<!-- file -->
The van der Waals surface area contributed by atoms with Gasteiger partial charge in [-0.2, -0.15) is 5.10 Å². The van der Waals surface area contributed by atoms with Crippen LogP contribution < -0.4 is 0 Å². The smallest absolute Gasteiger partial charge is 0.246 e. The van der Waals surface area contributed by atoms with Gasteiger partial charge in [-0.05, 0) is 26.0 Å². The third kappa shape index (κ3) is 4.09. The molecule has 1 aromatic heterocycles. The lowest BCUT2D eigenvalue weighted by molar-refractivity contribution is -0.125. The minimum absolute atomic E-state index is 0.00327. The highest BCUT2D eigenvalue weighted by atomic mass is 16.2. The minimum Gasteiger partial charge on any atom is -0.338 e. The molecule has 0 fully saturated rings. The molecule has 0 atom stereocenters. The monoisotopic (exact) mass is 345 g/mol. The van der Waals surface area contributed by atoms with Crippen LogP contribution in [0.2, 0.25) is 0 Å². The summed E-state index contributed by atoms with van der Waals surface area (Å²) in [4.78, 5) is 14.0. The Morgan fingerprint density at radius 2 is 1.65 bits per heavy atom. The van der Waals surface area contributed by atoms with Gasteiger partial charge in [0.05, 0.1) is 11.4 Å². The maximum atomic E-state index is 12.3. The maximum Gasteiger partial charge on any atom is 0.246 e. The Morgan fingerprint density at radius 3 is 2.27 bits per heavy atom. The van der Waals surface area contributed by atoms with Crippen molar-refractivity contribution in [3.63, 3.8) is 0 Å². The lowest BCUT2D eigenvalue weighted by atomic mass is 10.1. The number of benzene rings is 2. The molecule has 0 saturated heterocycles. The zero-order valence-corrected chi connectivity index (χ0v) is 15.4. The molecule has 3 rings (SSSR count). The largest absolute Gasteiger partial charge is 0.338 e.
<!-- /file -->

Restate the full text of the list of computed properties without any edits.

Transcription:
The van der Waals surface area contributed by atoms with Gasteiger partial charge in [-0.2, -0.15) is 5.10 Å². The van der Waals surface area contributed by atoms with Crippen LogP contribution < -0.4 is 0 Å². The smallest absolute Gasteiger partial charge is 0.246 e. The van der Waals surface area contributed by atoms with Gasteiger partial charge in [-0.05, 0) is 26.0 Å². The third kappa shape index (κ3) is 4.09. The molecule has 1 aromatic heterocycles. The lowest BCUT2D eigenvalue weighted by molar-refractivity contribution is -0.125. The minimum absolute atomic E-state index is 0.00327. The highest BCUT2D eigenvalue weighted by atomic mass is 16.2. The minimum Gasteiger partial charge on any atom is -0.338 e. The molecule has 0 fully saturated rings. The molecule has 0 atom stereocenters. The monoisotopic (exact) mass is 345 g/mol. The van der Waals surface area contributed by atoms with Crippen LogP contribution in [0.2, 0.25) is 0 Å². The summed E-state index contributed by atoms with van der Waals surface area (Å²) in [4.78, 5) is 14.0. The Morgan fingerprint density at radius 2 is 1.65 bits per heavy atom. The van der Waals surface area contributed by atoms with Gasteiger partial charge in [0.05, 0.1) is 11.4 Å². The maximum atomic E-state index is 12.3. The maximum Gasteiger partial charge on any atom is 0.246 e. The Morgan fingerprint density at radius 3 is 2.27 bits per heavy atom. The van der Waals surface area contributed by atoms with Crippen molar-refractivity contribution in [3.63, 3.8) is 0 Å². The lowest BCUT2D eigenvalue weighted by atomic mass is 10.1. The number of benzene rings is 2. The molecule has 0 saturated heterocycles. The zero-order valence-corrected chi connectivity index (χ0v) is 15.4. The molecule has 3 rings (SSSR count). The largest absolute Gasteiger partial charge is 0.338 e.